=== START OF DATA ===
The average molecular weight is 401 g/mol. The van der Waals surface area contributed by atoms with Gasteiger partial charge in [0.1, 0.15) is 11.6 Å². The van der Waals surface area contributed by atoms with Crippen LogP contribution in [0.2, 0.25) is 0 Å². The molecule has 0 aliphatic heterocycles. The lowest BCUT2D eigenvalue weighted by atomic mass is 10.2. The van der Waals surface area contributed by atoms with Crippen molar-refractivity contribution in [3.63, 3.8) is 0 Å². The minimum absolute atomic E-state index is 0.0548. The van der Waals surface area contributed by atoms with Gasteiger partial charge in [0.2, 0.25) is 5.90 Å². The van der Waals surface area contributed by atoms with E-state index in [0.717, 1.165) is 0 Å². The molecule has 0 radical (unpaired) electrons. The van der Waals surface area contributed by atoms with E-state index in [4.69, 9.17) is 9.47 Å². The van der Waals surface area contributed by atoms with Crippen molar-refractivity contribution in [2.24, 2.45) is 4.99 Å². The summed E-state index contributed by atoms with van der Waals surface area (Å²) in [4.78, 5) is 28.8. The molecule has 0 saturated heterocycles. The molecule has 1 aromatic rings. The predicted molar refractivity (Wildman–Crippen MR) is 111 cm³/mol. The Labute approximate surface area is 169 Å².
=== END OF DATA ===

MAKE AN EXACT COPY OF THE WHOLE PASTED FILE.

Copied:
The average molecular weight is 401 g/mol. The van der Waals surface area contributed by atoms with Gasteiger partial charge in [0.1, 0.15) is 11.6 Å². The van der Waals surface area contributed by atoms with Crippen LogP contribution in [0.2, 0.25) is 0 Å². The molecule has 0 aliphatic heterocycles. The lowest BCUT2D eigenvalue weighted by atomic mass is 10.2. The van der Waals surface area contributed by atoms with Crippen molar-refractivity contribution in [3.63, 3.8) is 0 Å². The minimum absolute atomic E-state index is 0.0548. The van der Waals surface area contributed by atoms with Gasteiger partial charge in [0.2, 0.25) is 5.90 Å². The van der Waals surface area contributed by atoms with E-state index in [0.717, 1.165) is 0 Å². The molecule has 0 radical (unpaired) electrons. The van der Waals surface area contributed by atoms with E-state index in [4.69, 9.17) is 9.47 Å². The van der Waals surface area contributed by atoms with Crippen molar-refractivity contribution in [2.24, 2.45) is 4.99 Å². The summed E-state index contributed by atoms with van der Waals surface area (Å²) in [4.78, 5) is 28.8. The molecule has 0 saturated heterocycles. The molecule has 1 aromatic rings. The predicted molar refractivity (Wildman–Crippen MR) is 111 cm³/mol. The Labute approximate surface area is 169 Å².